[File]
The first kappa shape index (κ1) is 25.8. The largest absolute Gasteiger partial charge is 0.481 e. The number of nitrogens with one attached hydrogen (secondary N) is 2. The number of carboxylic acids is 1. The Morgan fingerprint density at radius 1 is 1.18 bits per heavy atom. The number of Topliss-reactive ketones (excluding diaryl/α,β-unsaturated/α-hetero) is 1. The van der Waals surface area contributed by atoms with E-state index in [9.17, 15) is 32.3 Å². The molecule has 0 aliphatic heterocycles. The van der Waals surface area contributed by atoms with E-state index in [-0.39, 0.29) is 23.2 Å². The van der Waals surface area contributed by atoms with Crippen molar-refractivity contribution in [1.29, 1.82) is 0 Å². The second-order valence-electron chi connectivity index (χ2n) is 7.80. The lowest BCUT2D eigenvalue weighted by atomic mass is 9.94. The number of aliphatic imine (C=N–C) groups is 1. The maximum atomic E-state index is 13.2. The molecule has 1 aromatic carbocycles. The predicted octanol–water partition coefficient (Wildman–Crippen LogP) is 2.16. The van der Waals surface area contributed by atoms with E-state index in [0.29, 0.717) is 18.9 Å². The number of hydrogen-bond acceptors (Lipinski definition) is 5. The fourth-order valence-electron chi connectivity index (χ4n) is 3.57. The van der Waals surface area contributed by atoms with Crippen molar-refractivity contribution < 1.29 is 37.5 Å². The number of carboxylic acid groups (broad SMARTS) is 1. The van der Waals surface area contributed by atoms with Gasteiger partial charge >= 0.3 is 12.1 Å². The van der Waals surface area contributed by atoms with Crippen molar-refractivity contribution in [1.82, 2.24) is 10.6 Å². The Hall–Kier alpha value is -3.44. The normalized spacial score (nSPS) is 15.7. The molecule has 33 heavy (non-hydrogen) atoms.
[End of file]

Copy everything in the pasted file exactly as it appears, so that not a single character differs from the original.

The first kappa shape index (κ1) is 25.8. The largest absolute Gasteiger partial charge is 0.481 e. The number of nitrogens with one attached hydrogen (secondary N) is 2. The number of carboxylic acids is 1. The Morgan fingerprint density at radius 1 is 1.18 bits per heavy atom. The number of Topliss-reactive ketones (excluding diaryl/α,β-unsaturated/α-hetero) is 1. The van der Waals surface area contributed by atoms with E-state index in [9.17, 15) is 32.3 Å². The molecule has 0 aliphatic heterocycles. The van der Waals surface area contributed by atoms with E-state index in [-0.39, 0.29) is 23.2 Å². The van der Waals surface area contributed by atoms with Crippen molar-refractivity contribution in [1.29, 1.82) is 0 Å². The second-order valence-electron chi connectivity index (χ2n) is 7.80. The lowest BCUT2D eigenvalue weighted by atomic mass is 9.94. The number of aliphatic imine (C=N–C) groups is 1. The maximum atomic E-state index is 13.2. The molecule has 1 aromatic carbocycles. The predicted octanol–water partition coefficient (Wildman–Crippen LogP) is 2.16. The van der Waals surface area contributed by atoms with E-state index in [0.29, 0.717) is 18.9 Å². The number of hydrogen-bond acceptors (Lipinski definition) is 5. The fourth-order valence-electron chi connectivity index (χ4n) is 3.57. The van der Waals surface area contributed by atoms with Crippen molar-refractivity contribution < 1.29 is 37.5 Å². The number of carboxylic acid groups (broad SMARTS) is 1. The van der Waals surface area contributed by atoms with Gasteiger partial charge >= 0.3 is 12.1 Å². The van der Waals surface area contributed by atoms with Crippen molar-refractivity contribution in [1.82, 2.24) is 10.6 Å². The Hall–Kier alpha value is -3.44. The normalized spacial score (nSPS) is 15.7. The molecule has 33 heavy (non-hydrogen) atoms.